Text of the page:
19 July 1943 – May 1945
1st SS Panzer Division "Leibstandarte SS Adolf Hitler"I SS Panzer Corps
101st SS Heavy Panzer Battalion (in German Schwere SS-Panzer-Abteilung 101) was one of the Waffen-SS's elite armored units. With the introduction of new Tiger II tanks in late 1944, it was redesignated the 501st SS Heavy Panzer Battalion.
It was created on July 19, 1943, as a part of the I SS Panzer Corps, by forming two new heavy tank companies consisting of Tiger I tanks and incorporating the 13th (Heavy) Company of the 1st SS Panzer Regiment. It was attached to 1st SS Panzer Division Leibstandarte and sent to Italy on August 23, 1943, where it stayed until mid-October. The 1st and 2nd company were then sent to the Eastern Front while the rest of the unit stayed in the West.
With the anticipated Allied invasion of Western Europe approaching, elements of the battalion in the East were ordered to the West in April 1944. On June 1, 1944, the battalion was located near Beauvais, north-west of Paris. Of its 45 Tigers, 37 were operational and eight more were under repair. With the D-Day landings on June 6, it was ordered to Normandy where it arrived on June 12. The battalion lost 15 of its 45 Tigers by July 5, including in the Battle of Villers-Bocage.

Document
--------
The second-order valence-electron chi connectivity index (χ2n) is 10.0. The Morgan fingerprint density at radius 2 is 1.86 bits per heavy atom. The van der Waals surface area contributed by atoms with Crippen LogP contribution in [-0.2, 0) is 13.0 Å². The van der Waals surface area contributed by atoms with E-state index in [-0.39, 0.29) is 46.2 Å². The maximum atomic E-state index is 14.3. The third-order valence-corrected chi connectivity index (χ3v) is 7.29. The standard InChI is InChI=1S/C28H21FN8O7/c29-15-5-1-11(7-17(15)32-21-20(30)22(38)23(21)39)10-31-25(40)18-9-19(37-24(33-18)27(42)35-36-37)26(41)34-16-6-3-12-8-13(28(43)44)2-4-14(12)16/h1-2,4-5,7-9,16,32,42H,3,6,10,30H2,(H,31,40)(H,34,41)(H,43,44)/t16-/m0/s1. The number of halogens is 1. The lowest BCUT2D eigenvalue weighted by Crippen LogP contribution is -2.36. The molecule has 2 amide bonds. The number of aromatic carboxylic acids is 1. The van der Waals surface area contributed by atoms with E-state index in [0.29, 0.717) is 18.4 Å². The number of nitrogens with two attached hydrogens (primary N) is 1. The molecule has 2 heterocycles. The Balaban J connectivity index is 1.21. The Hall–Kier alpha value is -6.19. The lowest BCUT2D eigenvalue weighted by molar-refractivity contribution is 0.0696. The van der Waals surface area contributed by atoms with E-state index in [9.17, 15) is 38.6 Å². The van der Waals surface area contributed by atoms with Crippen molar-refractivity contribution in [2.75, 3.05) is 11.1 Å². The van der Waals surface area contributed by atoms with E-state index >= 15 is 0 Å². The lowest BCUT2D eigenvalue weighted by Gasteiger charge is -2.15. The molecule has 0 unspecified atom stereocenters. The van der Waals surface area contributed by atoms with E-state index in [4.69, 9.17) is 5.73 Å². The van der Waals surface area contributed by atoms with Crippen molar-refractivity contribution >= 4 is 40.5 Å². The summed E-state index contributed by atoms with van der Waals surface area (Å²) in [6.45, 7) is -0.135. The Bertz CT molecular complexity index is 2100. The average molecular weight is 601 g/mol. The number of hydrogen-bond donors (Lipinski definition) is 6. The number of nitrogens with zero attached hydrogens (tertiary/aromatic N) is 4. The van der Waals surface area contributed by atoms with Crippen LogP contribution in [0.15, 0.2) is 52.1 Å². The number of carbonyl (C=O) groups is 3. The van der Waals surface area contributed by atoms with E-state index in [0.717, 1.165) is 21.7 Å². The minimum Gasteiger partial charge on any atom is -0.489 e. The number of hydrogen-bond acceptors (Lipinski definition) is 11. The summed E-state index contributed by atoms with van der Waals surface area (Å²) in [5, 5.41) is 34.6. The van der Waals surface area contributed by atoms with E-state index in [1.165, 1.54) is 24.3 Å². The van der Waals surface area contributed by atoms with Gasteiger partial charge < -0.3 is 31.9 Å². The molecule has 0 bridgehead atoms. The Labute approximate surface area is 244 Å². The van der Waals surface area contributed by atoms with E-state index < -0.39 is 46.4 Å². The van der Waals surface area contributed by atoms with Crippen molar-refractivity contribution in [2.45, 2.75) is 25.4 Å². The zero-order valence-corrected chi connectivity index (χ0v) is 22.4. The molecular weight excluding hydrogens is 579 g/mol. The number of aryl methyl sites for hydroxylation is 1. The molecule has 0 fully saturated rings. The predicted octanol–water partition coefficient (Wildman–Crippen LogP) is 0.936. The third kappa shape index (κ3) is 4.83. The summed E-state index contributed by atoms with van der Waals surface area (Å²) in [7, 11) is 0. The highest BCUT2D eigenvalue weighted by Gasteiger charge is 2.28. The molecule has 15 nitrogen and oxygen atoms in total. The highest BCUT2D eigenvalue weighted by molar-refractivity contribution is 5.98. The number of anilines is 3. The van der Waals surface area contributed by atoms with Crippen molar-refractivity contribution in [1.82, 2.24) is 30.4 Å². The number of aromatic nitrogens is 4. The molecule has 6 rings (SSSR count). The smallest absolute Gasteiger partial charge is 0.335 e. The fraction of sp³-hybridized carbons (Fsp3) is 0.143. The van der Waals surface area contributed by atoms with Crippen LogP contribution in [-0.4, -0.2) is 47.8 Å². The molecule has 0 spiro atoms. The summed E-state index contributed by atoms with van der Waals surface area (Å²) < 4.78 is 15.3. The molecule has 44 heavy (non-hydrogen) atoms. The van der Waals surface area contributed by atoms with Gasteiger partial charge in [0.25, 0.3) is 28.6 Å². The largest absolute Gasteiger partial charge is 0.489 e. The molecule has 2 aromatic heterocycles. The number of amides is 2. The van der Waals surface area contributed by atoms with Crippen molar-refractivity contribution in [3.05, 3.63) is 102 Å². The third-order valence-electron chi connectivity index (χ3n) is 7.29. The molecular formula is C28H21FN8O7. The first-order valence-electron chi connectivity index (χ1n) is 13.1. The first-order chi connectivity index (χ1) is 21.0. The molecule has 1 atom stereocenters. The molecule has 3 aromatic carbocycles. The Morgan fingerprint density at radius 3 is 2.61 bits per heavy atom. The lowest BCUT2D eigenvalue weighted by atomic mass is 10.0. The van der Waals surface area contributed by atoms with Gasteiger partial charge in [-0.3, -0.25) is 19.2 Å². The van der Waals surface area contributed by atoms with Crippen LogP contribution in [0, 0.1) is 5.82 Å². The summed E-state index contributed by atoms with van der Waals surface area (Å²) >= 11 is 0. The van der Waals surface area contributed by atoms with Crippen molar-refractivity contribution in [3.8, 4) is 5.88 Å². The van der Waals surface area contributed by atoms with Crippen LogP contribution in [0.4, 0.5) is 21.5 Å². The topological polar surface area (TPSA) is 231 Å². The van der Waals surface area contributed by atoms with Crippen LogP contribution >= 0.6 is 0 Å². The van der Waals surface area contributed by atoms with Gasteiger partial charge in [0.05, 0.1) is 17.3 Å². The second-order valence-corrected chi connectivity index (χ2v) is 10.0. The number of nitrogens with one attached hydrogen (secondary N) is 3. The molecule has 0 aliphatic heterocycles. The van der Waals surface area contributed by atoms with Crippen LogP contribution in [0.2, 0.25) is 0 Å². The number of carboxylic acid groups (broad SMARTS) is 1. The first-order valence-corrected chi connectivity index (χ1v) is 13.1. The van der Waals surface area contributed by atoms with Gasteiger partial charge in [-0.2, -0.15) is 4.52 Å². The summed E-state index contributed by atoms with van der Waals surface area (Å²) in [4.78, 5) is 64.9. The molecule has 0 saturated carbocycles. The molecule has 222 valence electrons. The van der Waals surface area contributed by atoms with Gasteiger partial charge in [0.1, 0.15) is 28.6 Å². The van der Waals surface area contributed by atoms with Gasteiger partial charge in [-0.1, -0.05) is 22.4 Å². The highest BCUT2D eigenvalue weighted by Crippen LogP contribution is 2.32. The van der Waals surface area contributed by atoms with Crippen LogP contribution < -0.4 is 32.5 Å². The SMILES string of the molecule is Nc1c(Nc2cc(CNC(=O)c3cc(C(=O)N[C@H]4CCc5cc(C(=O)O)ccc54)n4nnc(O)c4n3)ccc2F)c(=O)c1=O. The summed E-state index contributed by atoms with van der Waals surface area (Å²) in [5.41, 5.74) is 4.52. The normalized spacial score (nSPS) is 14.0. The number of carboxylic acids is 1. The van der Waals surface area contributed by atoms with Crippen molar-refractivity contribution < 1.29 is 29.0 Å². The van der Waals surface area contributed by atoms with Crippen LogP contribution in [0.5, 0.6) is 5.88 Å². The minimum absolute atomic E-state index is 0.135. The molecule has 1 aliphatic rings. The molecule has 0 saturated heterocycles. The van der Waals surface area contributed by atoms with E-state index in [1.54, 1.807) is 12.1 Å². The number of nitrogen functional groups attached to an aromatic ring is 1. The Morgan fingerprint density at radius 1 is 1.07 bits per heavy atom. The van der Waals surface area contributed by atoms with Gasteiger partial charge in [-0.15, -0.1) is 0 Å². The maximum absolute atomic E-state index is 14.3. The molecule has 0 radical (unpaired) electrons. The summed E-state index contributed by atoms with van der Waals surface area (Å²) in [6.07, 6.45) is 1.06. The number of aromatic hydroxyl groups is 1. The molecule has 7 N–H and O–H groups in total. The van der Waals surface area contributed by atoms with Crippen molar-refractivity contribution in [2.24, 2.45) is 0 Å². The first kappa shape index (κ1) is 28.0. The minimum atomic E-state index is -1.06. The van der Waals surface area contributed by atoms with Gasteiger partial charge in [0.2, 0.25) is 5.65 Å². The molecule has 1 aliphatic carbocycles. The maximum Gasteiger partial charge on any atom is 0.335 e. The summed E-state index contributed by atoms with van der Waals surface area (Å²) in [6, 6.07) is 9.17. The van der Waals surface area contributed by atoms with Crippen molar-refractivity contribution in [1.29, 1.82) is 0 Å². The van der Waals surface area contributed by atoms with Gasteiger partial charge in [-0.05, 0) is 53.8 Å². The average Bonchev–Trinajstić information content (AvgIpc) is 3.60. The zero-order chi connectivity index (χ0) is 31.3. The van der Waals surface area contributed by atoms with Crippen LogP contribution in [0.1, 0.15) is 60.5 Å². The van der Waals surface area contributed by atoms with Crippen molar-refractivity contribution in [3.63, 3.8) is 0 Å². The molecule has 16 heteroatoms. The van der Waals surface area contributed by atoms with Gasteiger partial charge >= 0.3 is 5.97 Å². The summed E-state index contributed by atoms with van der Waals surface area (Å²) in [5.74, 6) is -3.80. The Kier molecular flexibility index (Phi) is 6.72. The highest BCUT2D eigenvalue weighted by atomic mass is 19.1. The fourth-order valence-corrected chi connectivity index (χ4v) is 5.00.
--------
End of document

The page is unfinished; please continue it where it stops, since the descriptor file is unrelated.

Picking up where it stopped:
At this time the units' surplus crews began outfitting with the new Tiger II tanks. By August 7 the division left in Normandy with 25 Tigers of which 21 were operational. On August 8, 1944, three of their seven Tigers, committed to a counter-attack near Saint-Aignan-de-Cramesnil, were destroyed by British Sherman Fireflies, and two more were destroyed by the 27th Canadian Armored Regiment, killing Michael Wittman. The battalion lost virtually all its remaining Tigers in the Falaise pocket and the subsequent German retreat from France.
On September 9, the remains of the unit were ordered to rest and refit with the new Tiger IIs. With this change on September 22, 1944, it was redesignated the 501st SS Heavy Panzer Battalion. On March 15, 1945, it reported a strength of 32 tanks, of which eight were operational.